Static memory allocation

Is allocated at compile time*, and the lifetime of a variable in static memory is the lifetime of the program.

In C, static memory can be allocated using the static keyword. The scope is the compilation unit only.

Things get more interesting when the extern keyword is considered. When an extern variable is defined the compiler allocates memory for it. When an extern variable is declared, the compiler requires that the variable be defined elsewhere. Failure to declare/define extern variables will cause linking problems, while failure to declare/define static variables will cause compilation problems.

in file scope, the static keyword is optional (outside of a function):

int a = 32;

But not in function scope (inside of a function):

static int a = 32;

Technically, extern and static are two separate classes of variables in C.

extern int a; /* Declaration */
int a; /* Definition */

*Notes on static memory allocation

It's somewhat confusing to say that static memory is allocated at compile time, especially if we start considering that the compilation machine and the host machine might not be the same or might not even be on the same architecture.

It may be better to think that the allocation of static memory is handled by the compiler rather than allocated at compile time.

For example the compiler may create a large data section in the compiled binary and when the program is loaded in memory, the address within the data segment of the program will be used as the location of the allocated memory. This has the marked disadvantage of making the compiled binary very large if uses a lot of static memory. It's possible to write a multi-gigabytes binary generated from less than half a dozen lines of code. Another option is for the compiler to inject initialisation code that will allocate memory in some other way before the program is executed. This code will vary according to the target platform and OS. In practice, modern compilers use heuristics to decide which of these options to use. You can try this out yourself by writing a small C program that allocates a large static array of either 10k, 1m, 10m, 100m, 1G or 10G items. For many compilers, the binary size will keep growing linearly with the size of the array, and past a certain point, it will shrink again as the compiler uses another allocation strategy.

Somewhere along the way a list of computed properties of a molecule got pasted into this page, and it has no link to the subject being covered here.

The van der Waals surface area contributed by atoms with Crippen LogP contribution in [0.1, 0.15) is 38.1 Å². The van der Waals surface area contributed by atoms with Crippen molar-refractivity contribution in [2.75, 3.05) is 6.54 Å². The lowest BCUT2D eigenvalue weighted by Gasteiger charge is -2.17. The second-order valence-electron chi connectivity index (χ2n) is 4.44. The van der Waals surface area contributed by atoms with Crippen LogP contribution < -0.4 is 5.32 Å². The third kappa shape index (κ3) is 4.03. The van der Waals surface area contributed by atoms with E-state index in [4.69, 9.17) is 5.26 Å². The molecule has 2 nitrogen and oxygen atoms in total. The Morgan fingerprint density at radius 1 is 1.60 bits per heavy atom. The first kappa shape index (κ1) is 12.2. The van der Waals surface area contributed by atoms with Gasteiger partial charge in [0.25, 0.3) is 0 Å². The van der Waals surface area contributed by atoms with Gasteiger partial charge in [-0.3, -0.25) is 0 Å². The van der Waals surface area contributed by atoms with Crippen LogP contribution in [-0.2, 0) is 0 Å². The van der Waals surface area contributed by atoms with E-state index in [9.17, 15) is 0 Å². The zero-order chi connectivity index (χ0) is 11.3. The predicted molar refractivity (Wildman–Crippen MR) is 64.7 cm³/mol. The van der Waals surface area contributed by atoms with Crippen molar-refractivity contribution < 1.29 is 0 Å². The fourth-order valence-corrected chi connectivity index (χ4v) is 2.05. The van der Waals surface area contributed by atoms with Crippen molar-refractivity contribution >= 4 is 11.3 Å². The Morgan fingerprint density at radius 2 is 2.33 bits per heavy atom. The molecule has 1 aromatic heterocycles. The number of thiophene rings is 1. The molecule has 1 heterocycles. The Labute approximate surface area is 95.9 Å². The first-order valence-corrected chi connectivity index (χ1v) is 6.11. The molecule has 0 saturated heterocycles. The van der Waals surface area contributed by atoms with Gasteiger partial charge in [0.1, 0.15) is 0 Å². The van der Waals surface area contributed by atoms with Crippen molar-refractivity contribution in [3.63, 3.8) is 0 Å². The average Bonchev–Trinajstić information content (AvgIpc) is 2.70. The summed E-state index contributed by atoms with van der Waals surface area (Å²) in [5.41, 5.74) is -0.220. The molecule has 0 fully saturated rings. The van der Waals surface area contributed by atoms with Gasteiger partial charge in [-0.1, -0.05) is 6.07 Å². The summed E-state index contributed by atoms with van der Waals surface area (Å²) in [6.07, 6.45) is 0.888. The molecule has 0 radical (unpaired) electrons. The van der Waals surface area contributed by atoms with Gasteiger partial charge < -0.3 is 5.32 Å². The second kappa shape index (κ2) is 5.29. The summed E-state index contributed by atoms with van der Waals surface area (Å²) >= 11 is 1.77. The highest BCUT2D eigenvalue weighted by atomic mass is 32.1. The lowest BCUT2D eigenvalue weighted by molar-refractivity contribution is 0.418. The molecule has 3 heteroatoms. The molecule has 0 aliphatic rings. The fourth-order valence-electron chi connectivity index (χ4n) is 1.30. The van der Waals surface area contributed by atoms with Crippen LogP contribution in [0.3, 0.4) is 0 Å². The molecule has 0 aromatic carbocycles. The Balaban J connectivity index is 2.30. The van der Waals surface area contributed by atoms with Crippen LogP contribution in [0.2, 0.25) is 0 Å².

Register Memory

The last memory class are 'register' variables. As expected, register variables should be allocated on a CPU's register, but the decision is actually left to the compiler. You may not turn a register variable into a reference by using address-of.

register int meaning = 42;
printf("%p\n",&meaning); /* this is wrong and will fail at compile time. */

Most modern compilers are smarter than you at picking which variables should be put in registers :)


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    Note: I'd suggest int * a = malloc(sizeof(*a)); instead, to avoid repeating the type of a. This makes things much easier if ever the type of a changes. – Shahbaz Apr 3 '13 at 16:56
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    Acutally it's called heap but it has nothing to do with heap data structure. Heap in this case means a messy place – dynamic Nov 2 '14 at 12:23
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    "Static memory allocation... Is allocated at compile time" Do you mean allocation size is determined at compile time? Wouldn't the setting aside of memory only happen at runtime? – lf215 Jul 27 '17 at 5:47